Girl drains $116,000 from mother’s bank account after falling for mobile phone game scam

The mother had more than 10 years’ worth of savings transferred out of her WeChat and bank accounts. Photo via Unsplash/Markus Winkler
The mother had more than 10 years’ worth of savings transferred out of her WeChat and bank accounts. Photo via Unsplash/Markus Winkler

A 10-year-old girl drained HK$116,000 (US$15,100) from her mother’s WeChat and bank accounts after falling for a scam on her mobile phone.

According to HK01, the girl, who lives in Tin Shui Wai with her family, was playing a sandbox game called Mini World on her mother’s phone on Tuesday when she was approached by a fellow gamer. The person told her that she could receive free in-app bonuses—specifically, free “skin” to modify her avatar—if she scanned a QR code.

When she scanned it, she received a scam message stating that her WeChat bank account is frozen and will be permanently locked if it is not re-activated in 30 minutes.

She was then instructed to point the phone at her mother to use the facial recognition feature to “unlock” the account, and was also tricked into purchasing 10 game cards for HK$1,170 (US$150) each.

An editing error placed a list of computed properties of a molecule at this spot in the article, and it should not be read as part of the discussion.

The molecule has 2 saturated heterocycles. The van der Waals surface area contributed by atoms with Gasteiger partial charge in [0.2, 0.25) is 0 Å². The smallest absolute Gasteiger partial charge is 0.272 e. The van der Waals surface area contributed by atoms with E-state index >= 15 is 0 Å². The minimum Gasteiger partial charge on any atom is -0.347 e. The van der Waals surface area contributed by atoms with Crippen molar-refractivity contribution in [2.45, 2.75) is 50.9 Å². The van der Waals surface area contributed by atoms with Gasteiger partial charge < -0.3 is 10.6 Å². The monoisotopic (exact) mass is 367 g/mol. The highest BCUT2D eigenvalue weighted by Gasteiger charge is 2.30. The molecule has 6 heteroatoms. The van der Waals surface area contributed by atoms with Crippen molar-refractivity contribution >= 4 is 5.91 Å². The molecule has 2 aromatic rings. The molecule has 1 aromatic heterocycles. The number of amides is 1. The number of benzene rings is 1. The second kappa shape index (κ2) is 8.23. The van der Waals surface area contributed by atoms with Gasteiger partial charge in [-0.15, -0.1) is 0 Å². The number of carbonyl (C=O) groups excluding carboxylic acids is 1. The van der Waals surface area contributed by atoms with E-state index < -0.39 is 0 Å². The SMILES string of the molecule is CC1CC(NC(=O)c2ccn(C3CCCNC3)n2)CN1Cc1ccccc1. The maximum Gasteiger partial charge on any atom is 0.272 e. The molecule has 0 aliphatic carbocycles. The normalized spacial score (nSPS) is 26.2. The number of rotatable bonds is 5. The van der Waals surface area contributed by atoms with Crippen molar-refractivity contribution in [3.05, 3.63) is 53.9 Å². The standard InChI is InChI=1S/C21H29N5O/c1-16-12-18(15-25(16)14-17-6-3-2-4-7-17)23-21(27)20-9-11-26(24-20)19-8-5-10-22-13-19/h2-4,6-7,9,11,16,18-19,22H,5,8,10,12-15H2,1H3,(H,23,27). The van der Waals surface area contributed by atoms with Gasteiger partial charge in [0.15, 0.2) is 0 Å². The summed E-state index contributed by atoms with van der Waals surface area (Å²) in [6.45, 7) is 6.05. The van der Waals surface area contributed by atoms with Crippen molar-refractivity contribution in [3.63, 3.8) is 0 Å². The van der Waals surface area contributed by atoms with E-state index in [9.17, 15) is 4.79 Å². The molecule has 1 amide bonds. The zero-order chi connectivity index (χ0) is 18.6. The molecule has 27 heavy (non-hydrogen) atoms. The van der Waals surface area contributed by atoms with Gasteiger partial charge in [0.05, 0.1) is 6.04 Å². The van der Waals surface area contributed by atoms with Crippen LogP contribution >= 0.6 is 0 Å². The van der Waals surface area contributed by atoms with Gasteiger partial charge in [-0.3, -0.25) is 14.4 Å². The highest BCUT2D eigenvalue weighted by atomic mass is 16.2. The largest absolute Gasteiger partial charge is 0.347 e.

Later, the mother noticed her daughter was crying. She told her what happened and when she checked her WeChat Pay account, was shocked to see that around HK$58,475 (US$7,542) was missing, and that a similar sum had disappeared from her bank account.

Read more: Married woman sues to recover HK$330,000 after online romance scam

The mother, surnamed So, told HK01 that she and her two daughters, aged eight and 10, rely on her husband’s small business for income. She said the money she lost was saved up over a period of about 10 years and was meant for emergency situations.

“I don’t have any sense of safety. I really want to cry, I feel so depressed,” she said.

Police confirmed with Coconuts that they received a report from a 39-year-old woman about funds being illegitimately transferred out of her accounts. They are investigating the incident as a case of obtaining property by deception.

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CITY: HONG KONGCATEGORY: NEWSSUB-CATEGORIES: CRIME

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